Outside editorial: Drawing a line on guns

Posted: Friday, July 24, 2009

The nation dodged a bullet Wednesday. In a rare defeat for the powerful gun lobby, the Senate routed an amendment that would have federalized concealed-weapons laws by forcing all states that issue such permits to gun owners to honor those granted by other states. States with strict rules regarding concealed firearms, such as California, essentially would have had their laws nullified by states with lax rules. Yet so spineless have gun-control advocates in Congress been in recent years that there was no guarantee common sense would trump political cowardice. It was a nailbiter, but the amendment failed on a 58-39 vote.

The measure, introduced by Sen. John Thune, R-S.D., had inspired a significant degree of ideological distortion as conservatives fought hard, ironically, to trample states' rights.

Standards for concealed-weapons permits vary dramatically by state. Some deny them to people with drunken-driving convictions and substance-abuse problems, while others do not. Texas and Florida even issue permits to non-residents, including to people who fail the background checks and requirements in their home states. Needless to say, if the Thune amendment had passed, today would be Christmas in July for gang members, organized-crime syndicates and drug traffickers.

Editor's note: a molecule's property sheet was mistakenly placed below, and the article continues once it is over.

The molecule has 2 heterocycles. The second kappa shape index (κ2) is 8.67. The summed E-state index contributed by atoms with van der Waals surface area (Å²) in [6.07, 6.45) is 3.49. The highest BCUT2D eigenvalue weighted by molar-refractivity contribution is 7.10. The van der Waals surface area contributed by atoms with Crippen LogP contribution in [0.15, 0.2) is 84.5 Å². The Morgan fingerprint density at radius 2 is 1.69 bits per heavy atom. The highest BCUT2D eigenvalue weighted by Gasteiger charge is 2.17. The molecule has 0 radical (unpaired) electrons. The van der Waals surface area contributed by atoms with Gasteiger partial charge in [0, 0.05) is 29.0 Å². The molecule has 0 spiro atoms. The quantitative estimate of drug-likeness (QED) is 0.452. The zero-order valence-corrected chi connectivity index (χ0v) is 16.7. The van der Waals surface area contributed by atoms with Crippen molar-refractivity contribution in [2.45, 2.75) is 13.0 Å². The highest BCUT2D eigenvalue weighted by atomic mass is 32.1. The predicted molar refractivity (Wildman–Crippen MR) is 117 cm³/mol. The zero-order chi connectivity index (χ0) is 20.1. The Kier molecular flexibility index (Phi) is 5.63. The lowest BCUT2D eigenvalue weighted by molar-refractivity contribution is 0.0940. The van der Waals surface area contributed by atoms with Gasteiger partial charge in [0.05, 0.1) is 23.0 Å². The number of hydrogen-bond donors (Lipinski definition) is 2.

Any way you slice it, more concealed weapons mean more risk. Consider the price Texas has paid. In 2000, a Los Angeles Times investigation found that more than 400 people with prior criminal convictions, including rapists and armed robbers, had been issued concealed-weapons permits, and thousands of permit holders had been arrested for criminal behavior or found to be mentally unstable. Also, a Violence Policy Center study found that concealed-weapons license holders in Texas were arrested for weapons-related crimes at a rate 81 percent higher than the state's general population.

One of the gun lobby's favorite canards is that only law-abiding citizens obtain gun permits. But in several states, criminals are allowed to carry concealed firearms. Alaska, for example, permits adults to carry concealed weapons without a license, background check or training - even if they have multiple misdemeanor convictions, including misdemeanor sex offenses against minors.

Let's hope Wednesday's victory stiffens the resolve of legislators who have feared to go toe-to-toe with the National Rifle Association. The gun lobby's fanatical disregard for public safety is not going to stop, and it will take courage to halt the agenda of those who watch as 276 Americans a day are injured or killed by a bullet but who think the answer is to arm everyone.

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